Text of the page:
Bilerico Report

Baltimore HIV clinic tries to stop union organizing by firing workers

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Bil Browning

Jill Crank misses her patients terribly. And she is worried about them.

“The last thing I want is for them to think I abandoned them,” Jill said. “I’m afraid they might not know what to do.”

During almost nine years as a nurse practitioner at Chase Brexton Health Care in Baltimore, and more recently as their Assistant Medical Director, Jill had a caseload of about 600 clients. It included patients, largely from the LGBT community, who were being helped with mental health issues, HIV treatment and prevention, transgender health, and addiction and recovery services.

They are the kind of patients who rely on the trust built between them and their healthcare provider. They are often awash in social stigma and barriers to quality care. They count on people like Jill Crank.

“They trusted me, yes,” Jill says. She is still finding it difficult to discuss them without getting emotional. “That trust translated into our making positive decisions about their health together. So many of them were in the middle of life-changing issues, like choosing to recover from addiction or deciding on new HIV treatment. These issues are not easily resolved by a quick fix-it visit with a new provider.”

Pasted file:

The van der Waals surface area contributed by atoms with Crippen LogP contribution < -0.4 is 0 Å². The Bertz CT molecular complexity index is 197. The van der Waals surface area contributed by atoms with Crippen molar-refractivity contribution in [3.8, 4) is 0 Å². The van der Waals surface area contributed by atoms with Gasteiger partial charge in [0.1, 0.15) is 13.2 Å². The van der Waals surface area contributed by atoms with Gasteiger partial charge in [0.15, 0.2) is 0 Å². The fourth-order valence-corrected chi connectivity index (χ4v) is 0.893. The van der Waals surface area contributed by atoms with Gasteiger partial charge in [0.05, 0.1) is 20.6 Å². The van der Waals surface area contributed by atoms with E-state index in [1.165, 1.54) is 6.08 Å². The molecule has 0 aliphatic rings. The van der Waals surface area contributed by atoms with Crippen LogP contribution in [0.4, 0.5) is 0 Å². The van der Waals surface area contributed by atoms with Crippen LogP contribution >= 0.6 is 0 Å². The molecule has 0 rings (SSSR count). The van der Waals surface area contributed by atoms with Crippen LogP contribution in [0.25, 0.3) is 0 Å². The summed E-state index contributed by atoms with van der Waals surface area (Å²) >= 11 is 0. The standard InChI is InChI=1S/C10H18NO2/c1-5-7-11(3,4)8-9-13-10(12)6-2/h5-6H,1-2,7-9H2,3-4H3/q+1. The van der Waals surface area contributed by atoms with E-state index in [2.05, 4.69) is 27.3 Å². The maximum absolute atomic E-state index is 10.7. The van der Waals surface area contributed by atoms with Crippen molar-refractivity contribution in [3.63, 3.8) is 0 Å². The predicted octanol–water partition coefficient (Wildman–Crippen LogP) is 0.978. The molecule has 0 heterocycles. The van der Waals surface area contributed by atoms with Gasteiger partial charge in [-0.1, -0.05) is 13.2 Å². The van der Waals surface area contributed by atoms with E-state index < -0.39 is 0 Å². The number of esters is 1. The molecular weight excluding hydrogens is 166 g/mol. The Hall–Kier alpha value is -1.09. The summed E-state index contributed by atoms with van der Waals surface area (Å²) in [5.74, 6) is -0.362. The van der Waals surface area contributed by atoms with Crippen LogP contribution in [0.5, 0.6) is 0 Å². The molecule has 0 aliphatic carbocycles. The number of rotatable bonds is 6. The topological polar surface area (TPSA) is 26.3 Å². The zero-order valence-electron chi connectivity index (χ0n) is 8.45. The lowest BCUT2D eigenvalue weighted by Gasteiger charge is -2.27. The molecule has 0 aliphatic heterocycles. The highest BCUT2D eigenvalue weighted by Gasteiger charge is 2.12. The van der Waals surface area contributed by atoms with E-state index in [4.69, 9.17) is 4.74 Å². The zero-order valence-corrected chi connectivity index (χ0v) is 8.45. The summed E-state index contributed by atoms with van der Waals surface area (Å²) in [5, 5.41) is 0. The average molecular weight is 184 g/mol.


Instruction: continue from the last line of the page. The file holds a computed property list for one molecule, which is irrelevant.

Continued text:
Those crucial relationships were abruptly broken last week, when Jill and four other management-level employees at Chase Brexton, the largest provider of clinical services to Baltimore’s most vulnerable populations, were unceremoniously fired from their jobs.

All five employees had exemplary records of service, some dating back decades. They have been honored for their work, received glowing performance reviews, and had virtually no warning their careers at Chase Brexton were about to end.

That end came as the result of a chillingly vindictive move on the part of Chase Brexton senior management. With a union organizing effort underway by employees — who cite an unreasonable workload that is having an effect on the quality of patient care – senior management evidently tried one of the oldest, and most cruelly transparent, tricks in the playbook. They fired managers (who are not eligible to join the union themselves but might be seen as supportive of the change) in an apparent effort to intimidate those seeking to join the union.

To speak to those five employees, who were interviewed individually for this story, is to hear a litany of confusion and heartbreak. The word “devastated” is used by all of them. Without exception, they mention a deep concern for their patients, who were notified of the disappearance of their provider without explanation.

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